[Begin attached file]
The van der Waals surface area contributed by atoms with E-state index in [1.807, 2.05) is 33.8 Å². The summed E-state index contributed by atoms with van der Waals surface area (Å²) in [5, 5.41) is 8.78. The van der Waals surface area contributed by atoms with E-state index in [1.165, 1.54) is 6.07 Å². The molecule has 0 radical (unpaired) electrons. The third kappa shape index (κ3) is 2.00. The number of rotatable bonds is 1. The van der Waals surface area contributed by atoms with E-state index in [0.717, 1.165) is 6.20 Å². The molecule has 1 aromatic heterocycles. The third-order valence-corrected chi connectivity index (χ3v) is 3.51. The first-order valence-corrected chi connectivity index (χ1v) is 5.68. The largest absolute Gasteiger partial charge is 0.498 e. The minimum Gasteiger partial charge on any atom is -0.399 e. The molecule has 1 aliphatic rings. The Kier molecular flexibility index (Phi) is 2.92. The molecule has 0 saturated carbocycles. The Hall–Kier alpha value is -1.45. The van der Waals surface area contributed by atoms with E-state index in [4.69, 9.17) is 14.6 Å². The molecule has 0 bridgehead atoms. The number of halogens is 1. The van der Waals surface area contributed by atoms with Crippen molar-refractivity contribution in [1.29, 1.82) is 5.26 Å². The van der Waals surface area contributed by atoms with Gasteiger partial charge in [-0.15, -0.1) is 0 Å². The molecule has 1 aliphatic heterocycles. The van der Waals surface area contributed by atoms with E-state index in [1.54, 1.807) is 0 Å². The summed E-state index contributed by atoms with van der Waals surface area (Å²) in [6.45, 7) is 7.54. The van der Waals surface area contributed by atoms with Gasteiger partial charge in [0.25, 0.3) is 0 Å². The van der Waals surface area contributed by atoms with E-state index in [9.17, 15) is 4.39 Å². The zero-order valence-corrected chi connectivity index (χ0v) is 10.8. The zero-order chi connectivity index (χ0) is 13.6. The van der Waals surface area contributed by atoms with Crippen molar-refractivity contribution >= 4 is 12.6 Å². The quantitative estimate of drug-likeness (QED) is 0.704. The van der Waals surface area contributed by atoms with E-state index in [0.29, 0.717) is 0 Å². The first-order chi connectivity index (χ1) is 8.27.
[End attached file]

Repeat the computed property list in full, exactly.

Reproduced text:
The van der Waals surface area contributed by atoms with E-state index in [1.807, 2.05) is 33.8 Å². The summed E-state index contributed by atoms with van der Waals surface area (Å²) in [5, 5.41) is 8.78. The van der Waals surface area contributed by atoms with E-state index in [1.165, 1.54) is 6.07 Å². The molecule has 0 radical (unpaired) electrons. The third kappa shape index (κ3) is 2.00. The number of rotatable bonds is 1. The van der Waals surface area contributed by atoms with E-state index in [0.717, 1.165) is 6.20 Å². The molecule has 1 aromatic heterocycles. The third-order valence-corrected chi connectivity index (χ3v) is 3.51. The first-order valence-corrected chi connectivity index (χ1v) is 5.68. The largest absolute Gasteiger partial charge is 0.498 e. The minimum Gasteiger partial charge on any atom is -0.399 e. The molecule has 1 aliphatic rings. The Kier molecular flexibility index (Phi) is 2.92. The molecule has 0 saturated carbocycles. The Hall–Kier alpha value is -1.45. The van der Waals surface area contributed by atoms with E-state index in [4.69, 9.17) is 14.6 Å². The molecule has 0 bridgehead atoms. The number of halogens is 1. The van der Waals surface area contributed by atoms with Crippen molar-refractivity contribution in [1.29, 1.82) is 5.26 Å². The van der Waals surface area contributed by atoms with Gasteiger partial charge in [-0.15, -0.1) is 0 Å². The molecule has 1 aliphatic heterocycles. The van der Waals surface area contributed by atoms with E-state index in [1.54, 1.807) is 0 Å². The summed E-state index contributed by atoms with van der Waals surface area (Å²) in [6.45, 7) is 7.54. The van der Waals surface area contributed by atoms with Gasteiger partial charge in [0.25, 0.3) is 0 Å². The van der Waals surface area contributed by atoms with E-state index in [9.17, 15) is 4.39 Å². The zero-order valence-corrected chi connectivity index (χ0v) is 10.8. The zero-order chi connectivity index (χ0) is 13.6. The van der Waals surface area contributed by atoms with Crippen molar-refractivity contribution >= 4 is 12.6 Å². The quantitative estimate of drug-likeness (QED) is 0.704. The van der Waals surface area contributed by atoms with E-state index in [0.29, 0.717) is 0 Å². The first-order chi connectivity index (χ1) is 8.27.